In an online webinar sponsored by South Dakota News Watch, Washington Post media columnist and author Margaret Sullivan expressed her concerns that the closure or diminishing of local newspapers and other news organizations will lead to a less-informed citizenry and a weakened democracy.
Four panelists discussed the challenges and opportunities facing South Dakota small towns in a virtual town hall hosted by South Dakota News Watch on June 25. While recognizing that some hurdles to stability, vitality and growth do exist, all four experts were overwhelmingly hopeful that small towns will weather the COVID-19 pandemic stronger and more able to thrive.
Accessing and providing health care in small towns across South Dakota was a challenge long before the COVID-19 pandemic hit, but now the virus has further complicated the ability of providers to offer care to rural residents and may make it harder for patients in remote areas to get the care they need to stay alive and well. This is Part 2 of "Small Towns, Big Challenges," a South Dakota News Watch special report.
As part of its ongoing series, "Small Towns, Big Challenges," South Dakota News Watch will host a live virtual town hall discussion between experts and members of the public on the past, present and future of small towns across the state. All members of the public are invited to listen in on the conversation and also ask questions via a Zoom link during the town hall scheduled for Thursday, June 25 at 7:30 p.m Central Time. For full details on the event, including the Zoom link needed to attend online, please click on this article link above.
South Dakota small towns are seeing both peril and some promise amid the COVID-19 pandemic that has not caused major outbreaks of infection but which has indirectly added to population and economic woes that have plagued rural communities for generations. In a three-part series, South Dakota News Watch will examine the long-term trends and the recent effects of the pandemic. In Part 1: As South Dakota’s small towns grapple with a cloud of economic uncertainty, leaders and residents search for silver linings.
A lack of moisture has created conditions conducive to wildfires in the Black Hills, including at the Mount Rushmore National Memorial, where the state of South Dakota plans to hold an Independence Day fireworks show on July 3 that is expected to attract 7,500 people, possibly including President Donald Trump.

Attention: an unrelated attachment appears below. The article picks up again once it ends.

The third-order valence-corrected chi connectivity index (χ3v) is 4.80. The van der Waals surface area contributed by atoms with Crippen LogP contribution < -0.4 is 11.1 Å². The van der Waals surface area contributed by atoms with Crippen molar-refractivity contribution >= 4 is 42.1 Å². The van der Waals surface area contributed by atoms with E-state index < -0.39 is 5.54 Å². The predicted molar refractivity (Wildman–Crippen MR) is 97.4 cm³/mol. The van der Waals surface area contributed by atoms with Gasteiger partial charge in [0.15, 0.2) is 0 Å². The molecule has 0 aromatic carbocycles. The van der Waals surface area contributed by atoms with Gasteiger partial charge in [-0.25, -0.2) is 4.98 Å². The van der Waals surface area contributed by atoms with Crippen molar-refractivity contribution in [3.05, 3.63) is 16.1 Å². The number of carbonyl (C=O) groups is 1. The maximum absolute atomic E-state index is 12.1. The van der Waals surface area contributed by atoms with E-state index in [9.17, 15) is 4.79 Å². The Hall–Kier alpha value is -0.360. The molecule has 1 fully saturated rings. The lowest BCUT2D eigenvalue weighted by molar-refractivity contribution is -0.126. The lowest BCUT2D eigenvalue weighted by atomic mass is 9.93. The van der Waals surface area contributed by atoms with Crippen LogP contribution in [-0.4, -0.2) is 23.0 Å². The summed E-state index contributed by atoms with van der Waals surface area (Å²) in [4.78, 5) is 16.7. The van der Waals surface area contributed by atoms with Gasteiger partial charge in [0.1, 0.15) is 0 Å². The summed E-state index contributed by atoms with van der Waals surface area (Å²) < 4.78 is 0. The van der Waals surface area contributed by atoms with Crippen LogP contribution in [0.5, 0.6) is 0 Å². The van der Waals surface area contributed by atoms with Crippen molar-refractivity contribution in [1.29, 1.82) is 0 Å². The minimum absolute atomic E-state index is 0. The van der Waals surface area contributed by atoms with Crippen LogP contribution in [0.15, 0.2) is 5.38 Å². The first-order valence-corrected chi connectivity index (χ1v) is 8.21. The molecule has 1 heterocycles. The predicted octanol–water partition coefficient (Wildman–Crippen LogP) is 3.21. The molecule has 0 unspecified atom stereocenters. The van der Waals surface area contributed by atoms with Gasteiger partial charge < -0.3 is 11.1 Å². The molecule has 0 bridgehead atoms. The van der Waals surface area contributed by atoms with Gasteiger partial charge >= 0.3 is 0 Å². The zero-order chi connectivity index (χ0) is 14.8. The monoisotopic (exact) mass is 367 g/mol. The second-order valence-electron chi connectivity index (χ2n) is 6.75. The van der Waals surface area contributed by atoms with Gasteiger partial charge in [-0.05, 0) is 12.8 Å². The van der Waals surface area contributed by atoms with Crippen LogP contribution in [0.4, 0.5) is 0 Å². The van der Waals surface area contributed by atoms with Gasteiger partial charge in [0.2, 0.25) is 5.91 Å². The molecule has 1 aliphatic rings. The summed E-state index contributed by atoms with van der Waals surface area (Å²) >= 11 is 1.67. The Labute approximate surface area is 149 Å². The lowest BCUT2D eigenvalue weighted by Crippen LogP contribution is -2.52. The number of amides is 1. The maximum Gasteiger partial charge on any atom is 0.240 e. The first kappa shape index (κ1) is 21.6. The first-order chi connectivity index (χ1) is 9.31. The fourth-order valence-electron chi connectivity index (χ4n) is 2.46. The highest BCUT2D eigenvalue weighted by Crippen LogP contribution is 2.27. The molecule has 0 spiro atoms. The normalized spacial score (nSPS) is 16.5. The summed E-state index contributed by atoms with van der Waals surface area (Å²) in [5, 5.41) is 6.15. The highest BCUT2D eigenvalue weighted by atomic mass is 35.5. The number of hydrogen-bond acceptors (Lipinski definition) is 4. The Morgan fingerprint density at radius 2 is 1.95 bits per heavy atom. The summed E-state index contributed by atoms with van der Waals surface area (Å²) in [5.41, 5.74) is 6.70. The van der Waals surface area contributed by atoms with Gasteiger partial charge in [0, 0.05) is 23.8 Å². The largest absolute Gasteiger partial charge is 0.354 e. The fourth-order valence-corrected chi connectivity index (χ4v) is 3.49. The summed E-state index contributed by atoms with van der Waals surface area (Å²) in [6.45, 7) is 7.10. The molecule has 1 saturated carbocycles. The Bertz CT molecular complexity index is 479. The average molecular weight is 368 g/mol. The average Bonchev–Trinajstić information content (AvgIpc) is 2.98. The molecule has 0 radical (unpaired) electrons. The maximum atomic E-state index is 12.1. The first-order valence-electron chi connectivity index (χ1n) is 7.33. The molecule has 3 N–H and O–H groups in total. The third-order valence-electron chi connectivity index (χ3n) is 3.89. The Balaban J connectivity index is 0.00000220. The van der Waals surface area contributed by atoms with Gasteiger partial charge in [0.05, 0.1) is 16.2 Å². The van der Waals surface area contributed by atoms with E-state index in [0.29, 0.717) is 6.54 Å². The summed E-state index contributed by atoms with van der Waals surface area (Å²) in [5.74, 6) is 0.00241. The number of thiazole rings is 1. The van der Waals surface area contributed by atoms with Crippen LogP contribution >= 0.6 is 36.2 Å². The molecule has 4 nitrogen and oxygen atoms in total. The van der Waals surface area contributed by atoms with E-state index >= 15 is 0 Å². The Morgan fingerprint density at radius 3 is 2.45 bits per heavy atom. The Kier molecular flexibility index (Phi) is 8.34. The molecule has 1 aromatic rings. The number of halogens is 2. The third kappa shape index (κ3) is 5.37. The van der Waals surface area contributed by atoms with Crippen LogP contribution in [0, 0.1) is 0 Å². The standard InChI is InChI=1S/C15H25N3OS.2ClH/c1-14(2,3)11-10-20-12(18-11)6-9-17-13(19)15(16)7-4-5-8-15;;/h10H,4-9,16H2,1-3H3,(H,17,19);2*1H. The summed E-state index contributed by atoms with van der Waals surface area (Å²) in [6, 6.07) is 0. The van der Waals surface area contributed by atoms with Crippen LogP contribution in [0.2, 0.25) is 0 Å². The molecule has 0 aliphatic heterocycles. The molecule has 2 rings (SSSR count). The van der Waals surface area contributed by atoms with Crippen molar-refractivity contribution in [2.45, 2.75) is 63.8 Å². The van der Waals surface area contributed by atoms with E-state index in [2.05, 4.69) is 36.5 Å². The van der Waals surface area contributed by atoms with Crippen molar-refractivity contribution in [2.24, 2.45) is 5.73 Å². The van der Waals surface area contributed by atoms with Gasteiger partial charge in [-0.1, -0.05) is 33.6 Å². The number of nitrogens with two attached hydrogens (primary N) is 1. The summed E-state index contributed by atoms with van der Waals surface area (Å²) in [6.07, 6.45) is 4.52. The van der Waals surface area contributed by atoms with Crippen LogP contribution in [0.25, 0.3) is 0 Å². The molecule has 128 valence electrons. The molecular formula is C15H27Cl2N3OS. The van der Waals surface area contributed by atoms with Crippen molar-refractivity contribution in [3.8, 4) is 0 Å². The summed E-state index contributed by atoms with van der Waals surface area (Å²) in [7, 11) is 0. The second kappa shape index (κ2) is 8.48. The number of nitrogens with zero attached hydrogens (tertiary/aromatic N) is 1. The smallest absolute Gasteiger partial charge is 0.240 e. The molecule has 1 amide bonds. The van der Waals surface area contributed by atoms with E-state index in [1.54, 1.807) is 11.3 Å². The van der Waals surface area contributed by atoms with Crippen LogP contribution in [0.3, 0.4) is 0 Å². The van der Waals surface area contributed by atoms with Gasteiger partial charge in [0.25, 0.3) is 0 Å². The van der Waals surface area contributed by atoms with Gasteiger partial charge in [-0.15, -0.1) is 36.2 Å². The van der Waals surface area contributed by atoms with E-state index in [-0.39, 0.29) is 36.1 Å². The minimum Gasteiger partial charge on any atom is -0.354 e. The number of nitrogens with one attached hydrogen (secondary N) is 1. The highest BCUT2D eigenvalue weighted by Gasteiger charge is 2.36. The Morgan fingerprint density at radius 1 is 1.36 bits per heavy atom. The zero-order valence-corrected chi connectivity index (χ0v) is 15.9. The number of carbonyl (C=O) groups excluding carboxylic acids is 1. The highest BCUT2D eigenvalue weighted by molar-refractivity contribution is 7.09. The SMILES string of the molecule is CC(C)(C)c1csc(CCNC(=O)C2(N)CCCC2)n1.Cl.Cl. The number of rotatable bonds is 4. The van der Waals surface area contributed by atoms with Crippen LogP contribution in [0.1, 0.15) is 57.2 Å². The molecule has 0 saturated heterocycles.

Dozens of South Dakota fairs, festivals and events have been cancelled in 2020 to reduce the risk of spreading the potentially deadly coronavirus. The cancellations have eliminated a significant source of revenue for many communities and the state and have been painful for organizers and patrons who look forward to the annual events that bolster community spirit and fund local programs.
The death of a 27-year-old Brookings County farmer in February and the entrapment of a man in Hughes County in March have highlighted the dangers of handling grain in bins on farms in South Dakota and across the country. Grain bin accidents have plagued farmers for generations, but after a bad year for incidents last year, conditions this year may be even more dangerous due to wet weather in 2019 that led to a late harvest of damp, clumpy grain.
As controversy swirls around roadway checkpoints implemented by two South Dakota Native American tribes -- with Gov. Kristi Noem threatening legal action if the checkpoints are not dismantled -- the story of the extensive, wide-ranging efforts of the Cheyenne River Sioux Tribe to protect tribal and non-tribal residents on the reservation from COVID-19 has largely gone untold. The tribe's efforts have so far been successful in protecting a vulnerable population from the potentially deadly virus.
As the COVID-19 pandemic drags on, most South Dakota colleges and universities are planning to bring students back to campuses for in-person classes this fall, but they are not totally sure how they will keep them safe and how many will show up. In addition to the logistical challenges, colleges across the state and country face the prospect of massive financial losses if enrollments drop or students choose to learn online rather than on campus.
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